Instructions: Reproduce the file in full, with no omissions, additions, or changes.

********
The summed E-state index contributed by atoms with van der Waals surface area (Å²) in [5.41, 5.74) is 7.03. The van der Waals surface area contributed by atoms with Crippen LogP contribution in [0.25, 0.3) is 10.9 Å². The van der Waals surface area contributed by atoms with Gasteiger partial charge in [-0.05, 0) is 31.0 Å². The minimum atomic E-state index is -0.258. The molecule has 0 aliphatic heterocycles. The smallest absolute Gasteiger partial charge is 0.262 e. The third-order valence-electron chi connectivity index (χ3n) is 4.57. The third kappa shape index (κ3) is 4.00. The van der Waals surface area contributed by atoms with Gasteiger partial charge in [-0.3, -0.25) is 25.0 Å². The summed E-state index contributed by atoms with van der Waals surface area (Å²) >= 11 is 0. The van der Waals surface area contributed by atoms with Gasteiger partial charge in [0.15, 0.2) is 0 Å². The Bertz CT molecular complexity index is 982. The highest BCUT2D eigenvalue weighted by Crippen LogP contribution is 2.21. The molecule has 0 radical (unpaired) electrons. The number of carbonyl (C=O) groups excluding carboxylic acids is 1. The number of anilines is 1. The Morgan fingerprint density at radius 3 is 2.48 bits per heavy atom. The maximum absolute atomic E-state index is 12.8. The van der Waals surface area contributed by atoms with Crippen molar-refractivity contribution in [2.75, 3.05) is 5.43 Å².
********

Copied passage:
The summed E-state index contributed by atoms with van der Waals surface area (Å²) in [5.41, 5.74) is 7.03. The van der Waals surface area contributed by atoms with Crippen LogP contribution in [0.25, 0.3) is 10.9 Å². The van der Waals surface area contributed by atoms with Gasteiger partial charge in [-0.05, 0) is 31.0 Å². The minimum atomic E-state index is -0.258. The molecule has 0 aliphatic heterocycles. The smallest absolute Gasteiger partial charge is 0.262 e. The third-order valence-electron chi connectivity index (χ3n) is 4.57. The third kappa shape index (κ3) is 4.00. The van der Waals surface area contributed by atoms with Gasteiger partial charge in [-0.3, -0.25) is 25.0 Å². The summed E-state index contributed by atoms with van der Waals surface area (Å²) >= 11 is 0. The van der Waals surface area contributed by atoms with Gasteiger partial charge in [0.15, 0.2) is 0 Å². The Bertz CT molecular complexity index is 982. The highest BCUT2D eigenvalue weighted by Crippen LogP contribution is 2.21. The molecule has 0 radical (unpaired) electrons. The number of carbonyl (C=O) groups excluding carboxylic acids is 1. The number of anilines is 1. The Morgan fingerprint density at radius 3 is 2.48 bits per heavy atom. The maximum absolute atomic E-state index is 12.8. The van der Waals surface area contributed by atoms with Crippen molar-refractivity contribution in [2.75, 3.05) is 5.43 Å².